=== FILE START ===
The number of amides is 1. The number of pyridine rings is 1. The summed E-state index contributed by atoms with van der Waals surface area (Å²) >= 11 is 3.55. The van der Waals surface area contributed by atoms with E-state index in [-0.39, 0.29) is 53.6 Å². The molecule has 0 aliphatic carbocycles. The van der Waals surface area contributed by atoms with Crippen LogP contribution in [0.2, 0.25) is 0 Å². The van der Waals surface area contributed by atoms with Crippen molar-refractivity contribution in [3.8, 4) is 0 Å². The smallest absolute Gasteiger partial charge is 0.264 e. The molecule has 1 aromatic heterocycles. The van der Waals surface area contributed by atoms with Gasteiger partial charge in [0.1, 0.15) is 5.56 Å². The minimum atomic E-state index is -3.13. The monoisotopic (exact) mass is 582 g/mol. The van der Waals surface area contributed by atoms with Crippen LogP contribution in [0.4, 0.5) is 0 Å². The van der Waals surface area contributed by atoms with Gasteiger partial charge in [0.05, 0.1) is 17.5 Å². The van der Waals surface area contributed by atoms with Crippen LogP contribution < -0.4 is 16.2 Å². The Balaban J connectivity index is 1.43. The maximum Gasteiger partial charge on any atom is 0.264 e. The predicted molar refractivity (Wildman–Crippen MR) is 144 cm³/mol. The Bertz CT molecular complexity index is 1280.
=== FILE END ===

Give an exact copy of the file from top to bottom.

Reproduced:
The number of amides is 1. The number of pyridine rings is 1. The summed E-state index contributed by atoms with van der Waals surface area (Å²) >= 11 is 3.55. The van der Waals surface area contributed by atoms with E-state index in [-0.39, 0.29) is 53.6 Å². The molecule has 0 aliphatic carbocycles. The van der Waals surface area contributed by atoms with Crippen LogP contribution in [0.2, 0.25) is 0 Å². The van der Waals surface area contributed by atoms with Crippen molar-refractivity contribution in [3.8, 4) is 0 Å². The smallest absolute Gasteiger partial charge is 0.264 e. The molecule has 1 aromatic heterocycles. The van der Waals surface area contributed by atoms with Gasteiger partial charge in [0.1, 0.15) is 5.56 Å². The minimum atomic E-state index is -3.13. The monoisotopic (exact) mass is 582 g/mol. The van der Waals surface area contributed by atoms with Crippen LogP contribution in [0.4, 0.5) is 0 Å². The van der Waals surface area contributed by atoms with Gasteiger partial charge in [0.05, 0.1) is 17.5 Å². The van der Waals surface area contributed by atoms with Crippen LogP contribution < -0.4 is 16.2 Å². The Balaban J connectivity index is 1.43. The maximum Gasteiger partial charge on any atom is 0.264 e. The predicted molar refractivity (Wildman–Crippen MR) is 144 cm³/mol. The Bertz CT molecular complexity index is 1280.